Park Geun-hye’s recent contribution to Foreign Affairs (available to subscribers only) is getting some attention, as it suggests that the GNP is much more catholic in its views of North Korea than is often thought. A brief synopsis:
Park argues that precisely because trust is low, there is opportunity to rebuild it through a new “trustpolitik.” Her first cut at this concept replays old themes: North Korea must abide by its commitments and there can be no tolerance for provocations. She even takes a swipe at the current administration by suggesting that the South can “no longer tolerate” North Korea’s provocations, suggesting that it has in fact tolerated them. Moreover, Park makes clear that a new GNP government would not simply close its eyes to the nuclear issue: “under no circumstances can South Korea accept the existence of a nuclear-armed North Korea.”
But the short piece takes a left turn when it notes that while engagement under Kim Dae Jung and Roh Moo Hyun didn’t work, “the governments in Seoul that have placed a greater emphasis on pressuring North Korea have not been able to influence its behavior in a meaningful way, either.” While the plural of “governments” could be taken as an oblique reference to Kim Young Sam’s surprising intransigence, there can be little doubt that the target of the piece is the Lee Myung Bak approach.
Misleadingly, Park calls her new approach an “alignment” strategy, but the analytic guts of it is classic tit-for-tat strategy. Respond forcefully to provocation, but “if North Korea takes steps toward genuine reconciliation, such as reaffirming its commitment to existing agreements, then the South should match its efforts.”
So what is the trust-building side of the coin? None other than economic engagement: “joint projects for enhanced economic cooperation, humanitarian assistance from the South to the North, and new trade and investment opportunities.” Her example? Reconnecting the North-South rail links, including not only the Potemkin rail lines now in place but linking through to China and Russia. Park explicitly mentions the OSCE model, augmented by multilateral economic support for the North (a topic on which we have written at some length). Further steps might include North-South special economic zones and the free movement of goods and people—a pretty bold idea—and development assistance from institutions such as the World Bank as well as foreign investment.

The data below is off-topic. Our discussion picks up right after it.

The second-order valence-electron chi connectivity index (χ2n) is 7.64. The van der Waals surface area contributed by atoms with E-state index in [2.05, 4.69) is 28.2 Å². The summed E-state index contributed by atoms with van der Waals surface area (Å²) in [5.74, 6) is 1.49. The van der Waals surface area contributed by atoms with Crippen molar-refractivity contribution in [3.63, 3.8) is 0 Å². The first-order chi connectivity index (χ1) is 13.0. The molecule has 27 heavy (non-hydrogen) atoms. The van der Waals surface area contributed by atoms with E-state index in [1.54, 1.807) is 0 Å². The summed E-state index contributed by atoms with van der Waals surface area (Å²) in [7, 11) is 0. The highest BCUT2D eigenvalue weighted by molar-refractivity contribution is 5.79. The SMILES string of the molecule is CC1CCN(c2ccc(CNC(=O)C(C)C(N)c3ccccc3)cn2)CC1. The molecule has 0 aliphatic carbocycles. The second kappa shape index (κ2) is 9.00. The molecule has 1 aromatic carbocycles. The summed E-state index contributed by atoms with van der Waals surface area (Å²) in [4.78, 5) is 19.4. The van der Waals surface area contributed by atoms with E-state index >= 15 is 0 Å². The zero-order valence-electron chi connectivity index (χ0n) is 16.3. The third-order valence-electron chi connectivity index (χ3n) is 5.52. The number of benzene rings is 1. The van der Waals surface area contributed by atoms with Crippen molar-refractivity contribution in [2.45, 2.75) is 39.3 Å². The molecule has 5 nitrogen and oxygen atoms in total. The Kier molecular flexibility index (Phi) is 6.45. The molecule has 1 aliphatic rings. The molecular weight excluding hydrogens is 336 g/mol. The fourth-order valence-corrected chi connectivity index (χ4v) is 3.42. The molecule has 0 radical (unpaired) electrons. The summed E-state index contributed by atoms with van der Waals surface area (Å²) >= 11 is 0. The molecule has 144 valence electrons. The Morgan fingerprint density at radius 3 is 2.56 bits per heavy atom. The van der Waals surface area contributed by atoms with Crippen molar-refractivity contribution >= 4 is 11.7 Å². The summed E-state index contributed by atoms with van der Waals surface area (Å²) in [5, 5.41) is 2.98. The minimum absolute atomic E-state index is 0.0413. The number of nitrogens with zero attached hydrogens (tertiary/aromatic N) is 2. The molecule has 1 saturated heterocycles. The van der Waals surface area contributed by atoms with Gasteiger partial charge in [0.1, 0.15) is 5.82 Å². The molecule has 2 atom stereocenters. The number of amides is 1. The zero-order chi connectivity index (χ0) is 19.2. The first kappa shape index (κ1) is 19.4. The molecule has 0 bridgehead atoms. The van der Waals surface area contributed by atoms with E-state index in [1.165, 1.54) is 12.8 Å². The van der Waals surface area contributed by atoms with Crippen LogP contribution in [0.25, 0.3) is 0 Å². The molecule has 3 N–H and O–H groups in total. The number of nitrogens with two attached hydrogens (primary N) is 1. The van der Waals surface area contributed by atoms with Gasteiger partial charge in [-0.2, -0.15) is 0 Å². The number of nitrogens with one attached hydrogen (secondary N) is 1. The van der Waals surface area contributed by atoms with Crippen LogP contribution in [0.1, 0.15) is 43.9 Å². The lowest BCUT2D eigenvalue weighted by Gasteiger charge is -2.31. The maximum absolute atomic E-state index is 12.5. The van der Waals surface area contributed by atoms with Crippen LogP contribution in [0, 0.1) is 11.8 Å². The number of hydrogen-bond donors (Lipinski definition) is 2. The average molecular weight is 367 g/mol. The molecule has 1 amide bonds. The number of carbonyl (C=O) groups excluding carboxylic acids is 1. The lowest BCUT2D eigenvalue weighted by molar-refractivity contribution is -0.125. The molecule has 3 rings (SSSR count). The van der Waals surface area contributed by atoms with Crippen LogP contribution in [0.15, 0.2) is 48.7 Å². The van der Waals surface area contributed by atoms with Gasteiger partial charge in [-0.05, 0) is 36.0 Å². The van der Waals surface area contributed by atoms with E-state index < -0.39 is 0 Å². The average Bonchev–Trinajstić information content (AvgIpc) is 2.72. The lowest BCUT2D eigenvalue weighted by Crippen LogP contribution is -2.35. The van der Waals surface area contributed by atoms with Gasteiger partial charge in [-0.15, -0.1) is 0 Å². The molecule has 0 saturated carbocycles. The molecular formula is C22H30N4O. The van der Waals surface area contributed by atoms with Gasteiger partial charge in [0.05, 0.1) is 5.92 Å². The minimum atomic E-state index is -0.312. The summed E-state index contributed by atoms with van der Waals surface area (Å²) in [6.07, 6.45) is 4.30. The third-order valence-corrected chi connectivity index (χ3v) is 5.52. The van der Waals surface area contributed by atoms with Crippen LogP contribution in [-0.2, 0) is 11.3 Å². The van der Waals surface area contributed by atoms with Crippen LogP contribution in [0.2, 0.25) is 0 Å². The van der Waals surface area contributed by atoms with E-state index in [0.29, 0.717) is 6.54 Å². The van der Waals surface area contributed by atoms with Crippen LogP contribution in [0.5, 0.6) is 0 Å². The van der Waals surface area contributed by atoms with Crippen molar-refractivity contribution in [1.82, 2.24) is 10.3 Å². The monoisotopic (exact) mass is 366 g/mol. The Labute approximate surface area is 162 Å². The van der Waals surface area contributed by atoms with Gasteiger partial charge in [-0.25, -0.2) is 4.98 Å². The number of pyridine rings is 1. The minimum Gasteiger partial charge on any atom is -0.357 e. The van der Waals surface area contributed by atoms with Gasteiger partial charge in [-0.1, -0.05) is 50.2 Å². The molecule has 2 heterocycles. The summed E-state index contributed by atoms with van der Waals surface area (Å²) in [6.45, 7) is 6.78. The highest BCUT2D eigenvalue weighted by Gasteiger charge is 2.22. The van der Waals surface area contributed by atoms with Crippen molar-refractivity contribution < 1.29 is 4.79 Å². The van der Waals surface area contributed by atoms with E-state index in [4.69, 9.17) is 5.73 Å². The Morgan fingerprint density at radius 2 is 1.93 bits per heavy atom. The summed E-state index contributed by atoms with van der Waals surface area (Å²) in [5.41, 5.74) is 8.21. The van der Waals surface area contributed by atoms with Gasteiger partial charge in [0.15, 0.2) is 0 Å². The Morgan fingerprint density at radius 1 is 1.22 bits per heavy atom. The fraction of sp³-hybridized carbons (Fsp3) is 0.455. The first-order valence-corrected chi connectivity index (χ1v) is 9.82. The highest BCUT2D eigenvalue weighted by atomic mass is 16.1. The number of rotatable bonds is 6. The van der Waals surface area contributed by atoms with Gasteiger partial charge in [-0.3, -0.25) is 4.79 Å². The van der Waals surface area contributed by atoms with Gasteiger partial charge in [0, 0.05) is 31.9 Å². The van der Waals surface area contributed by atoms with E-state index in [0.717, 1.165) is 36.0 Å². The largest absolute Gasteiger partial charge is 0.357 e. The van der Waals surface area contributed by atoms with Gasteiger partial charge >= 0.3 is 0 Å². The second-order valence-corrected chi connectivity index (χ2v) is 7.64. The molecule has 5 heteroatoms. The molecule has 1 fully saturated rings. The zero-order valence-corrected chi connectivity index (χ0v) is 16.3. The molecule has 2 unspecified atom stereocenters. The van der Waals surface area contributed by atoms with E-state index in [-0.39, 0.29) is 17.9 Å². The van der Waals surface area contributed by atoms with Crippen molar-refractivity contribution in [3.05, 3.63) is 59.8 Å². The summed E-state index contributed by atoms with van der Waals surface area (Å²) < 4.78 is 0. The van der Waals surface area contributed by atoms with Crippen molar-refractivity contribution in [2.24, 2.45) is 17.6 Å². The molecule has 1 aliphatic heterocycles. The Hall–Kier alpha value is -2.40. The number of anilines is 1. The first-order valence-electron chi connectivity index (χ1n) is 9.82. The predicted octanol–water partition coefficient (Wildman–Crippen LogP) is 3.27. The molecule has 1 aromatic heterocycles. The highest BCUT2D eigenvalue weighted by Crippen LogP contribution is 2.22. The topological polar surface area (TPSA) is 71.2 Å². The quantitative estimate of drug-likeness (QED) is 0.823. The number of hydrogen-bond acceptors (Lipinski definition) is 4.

Like everyone else, Park has hopes that China will play a constructive role, but with an interesting twist: she notes that the level of cooperation between the US and China is an important determinant of North Korean leverage. When the US and China are in cooperation mode, North Korea is more of an irritant to Beijing than when China and the US are at loggerheads.
Park closes by drawing on South Korea’s own experience, noting that it too traversed a path from poor developing country. However, she does not give up on the hope of unification, nor does she fudge its ultimate terms: “a democratic, unified Korea would be an economic and security asset to the region.”
Grand designs tend to founder on the fact that North Korea rarely misses an opportunity to miss an opportunity; the outset of the Obama administration is the most recent example. Nonetheless, the GNP must have some doubts about the electoral utility of the current strategy; Lee Myung Bak’s recent liberation day speech suggests the beginnings of a gradual exit from the hardline.
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